Malvolio is a very egotistical character; he is immune to enjoyment and affection. He plays a significant part in the story of Twelfth Night, as he is foolish but self-righteous at the same time. Shakespeare made Malvolio the character in the story that the reader would immediately lable as the baddy this is because Malvolio is a puritan and puritans were against the theatre. The theatre was what made Shakespeare therefore he sent subliminal messages throughout Twelfth Night to stay against the puritan cause. This was extremely clever. Malvolio links more and more into the story as it progresses; this is because he becomes similar to a 4th point in the love triangle. He is a pretentious, pompous, condescending fool in his actions and his thoughts. He thinks he is higher up the social ladder and house hierarchy when he is merely a steward who takes dislikes a little too far.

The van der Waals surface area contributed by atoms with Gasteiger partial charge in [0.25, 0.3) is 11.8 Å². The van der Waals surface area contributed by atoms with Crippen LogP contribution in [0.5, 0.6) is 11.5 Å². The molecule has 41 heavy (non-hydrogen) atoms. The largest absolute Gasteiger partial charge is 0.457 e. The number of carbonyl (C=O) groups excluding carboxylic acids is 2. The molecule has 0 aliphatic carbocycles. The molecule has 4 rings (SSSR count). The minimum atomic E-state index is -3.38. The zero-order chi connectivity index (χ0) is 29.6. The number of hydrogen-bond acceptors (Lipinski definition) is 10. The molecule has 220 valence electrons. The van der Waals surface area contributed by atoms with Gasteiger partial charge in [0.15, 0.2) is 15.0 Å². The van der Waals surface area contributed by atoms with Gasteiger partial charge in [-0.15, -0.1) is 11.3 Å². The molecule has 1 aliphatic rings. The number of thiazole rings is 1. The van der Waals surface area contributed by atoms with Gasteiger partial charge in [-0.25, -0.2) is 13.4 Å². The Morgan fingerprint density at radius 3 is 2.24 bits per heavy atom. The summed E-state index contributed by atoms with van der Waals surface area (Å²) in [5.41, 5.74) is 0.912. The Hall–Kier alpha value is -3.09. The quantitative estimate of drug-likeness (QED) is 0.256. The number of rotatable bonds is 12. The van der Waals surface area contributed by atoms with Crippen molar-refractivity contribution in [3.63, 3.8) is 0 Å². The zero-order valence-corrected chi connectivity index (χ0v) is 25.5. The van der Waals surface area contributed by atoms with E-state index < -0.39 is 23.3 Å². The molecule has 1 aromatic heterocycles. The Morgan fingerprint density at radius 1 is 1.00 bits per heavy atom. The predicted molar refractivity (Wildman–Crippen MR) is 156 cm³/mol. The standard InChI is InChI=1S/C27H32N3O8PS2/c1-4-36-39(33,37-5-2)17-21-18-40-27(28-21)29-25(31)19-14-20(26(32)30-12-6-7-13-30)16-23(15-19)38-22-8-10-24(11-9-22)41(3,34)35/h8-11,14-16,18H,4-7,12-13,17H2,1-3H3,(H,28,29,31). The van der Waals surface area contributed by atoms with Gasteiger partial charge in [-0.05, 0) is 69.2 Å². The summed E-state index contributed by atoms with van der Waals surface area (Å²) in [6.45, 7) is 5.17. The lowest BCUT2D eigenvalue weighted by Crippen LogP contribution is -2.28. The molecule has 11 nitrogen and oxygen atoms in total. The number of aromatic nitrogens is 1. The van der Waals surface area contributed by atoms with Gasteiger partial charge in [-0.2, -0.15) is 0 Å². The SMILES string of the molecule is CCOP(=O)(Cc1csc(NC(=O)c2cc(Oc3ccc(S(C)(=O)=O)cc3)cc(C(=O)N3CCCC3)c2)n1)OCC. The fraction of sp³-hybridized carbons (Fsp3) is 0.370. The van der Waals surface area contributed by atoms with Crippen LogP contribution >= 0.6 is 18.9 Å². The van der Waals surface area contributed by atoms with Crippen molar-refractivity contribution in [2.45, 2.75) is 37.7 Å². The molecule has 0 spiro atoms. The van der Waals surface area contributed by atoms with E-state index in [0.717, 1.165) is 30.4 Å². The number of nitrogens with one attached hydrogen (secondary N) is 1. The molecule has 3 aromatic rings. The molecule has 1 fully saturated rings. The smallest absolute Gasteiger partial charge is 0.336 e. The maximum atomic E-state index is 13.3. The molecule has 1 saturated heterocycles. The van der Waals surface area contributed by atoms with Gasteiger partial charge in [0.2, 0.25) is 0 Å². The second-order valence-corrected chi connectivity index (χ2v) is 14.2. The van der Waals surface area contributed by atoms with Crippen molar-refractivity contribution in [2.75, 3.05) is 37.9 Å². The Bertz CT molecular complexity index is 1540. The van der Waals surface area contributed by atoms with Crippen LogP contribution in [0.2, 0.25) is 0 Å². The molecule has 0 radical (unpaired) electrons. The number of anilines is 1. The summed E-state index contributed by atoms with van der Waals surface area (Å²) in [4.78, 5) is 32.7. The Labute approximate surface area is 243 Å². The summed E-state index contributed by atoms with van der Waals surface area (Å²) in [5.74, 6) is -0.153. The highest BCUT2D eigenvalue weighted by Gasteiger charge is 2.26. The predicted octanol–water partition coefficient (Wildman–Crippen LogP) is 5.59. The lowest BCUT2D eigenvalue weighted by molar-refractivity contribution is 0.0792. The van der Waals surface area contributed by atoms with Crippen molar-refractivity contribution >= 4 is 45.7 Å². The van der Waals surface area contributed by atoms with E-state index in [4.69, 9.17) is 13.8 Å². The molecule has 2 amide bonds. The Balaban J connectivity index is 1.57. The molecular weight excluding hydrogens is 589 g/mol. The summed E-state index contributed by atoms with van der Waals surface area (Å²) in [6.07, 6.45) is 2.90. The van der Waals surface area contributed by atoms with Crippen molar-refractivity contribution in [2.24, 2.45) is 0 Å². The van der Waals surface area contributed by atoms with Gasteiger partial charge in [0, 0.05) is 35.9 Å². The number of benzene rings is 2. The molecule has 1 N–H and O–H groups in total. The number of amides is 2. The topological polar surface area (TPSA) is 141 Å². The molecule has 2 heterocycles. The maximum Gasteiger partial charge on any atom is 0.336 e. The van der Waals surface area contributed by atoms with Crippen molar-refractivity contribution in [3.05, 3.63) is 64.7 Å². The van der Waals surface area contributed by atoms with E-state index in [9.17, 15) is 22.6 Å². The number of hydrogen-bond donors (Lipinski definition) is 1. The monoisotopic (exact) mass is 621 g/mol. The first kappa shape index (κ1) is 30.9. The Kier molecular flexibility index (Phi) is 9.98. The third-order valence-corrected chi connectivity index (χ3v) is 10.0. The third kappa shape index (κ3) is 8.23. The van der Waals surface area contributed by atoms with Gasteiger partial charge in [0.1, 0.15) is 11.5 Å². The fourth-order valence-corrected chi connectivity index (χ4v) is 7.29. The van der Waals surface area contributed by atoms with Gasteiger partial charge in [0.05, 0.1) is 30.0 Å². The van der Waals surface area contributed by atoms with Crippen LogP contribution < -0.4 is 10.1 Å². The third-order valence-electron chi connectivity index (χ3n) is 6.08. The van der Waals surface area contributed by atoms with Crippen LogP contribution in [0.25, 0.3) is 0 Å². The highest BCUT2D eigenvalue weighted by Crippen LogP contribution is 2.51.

Malvolio may deserve his come-uppance, but there is an uncomfortable universality to his experience. Malvolio’s misfortune is a cautionary tale of ambition overcoming good sense, and the audience winces at the way he adapts every event—including Olivia’s confused assumption that he must be mad—to fit his rosy picture of his glorious future as a nobleman. Earlier, he embodies stiff joylessness; now he is joyful, but in pursuit of a dream that everyone, except him, knows is false. I feel that his punishment may have gone a bit too far as most people can see. There is a difference between making a fool of someone and locking him or her up for life. He may have been a spoil sport and intolerant towards Sir Toby’s, Sir Andrew’s and Maria’s fun but they took a bit too far. He was only doing his job.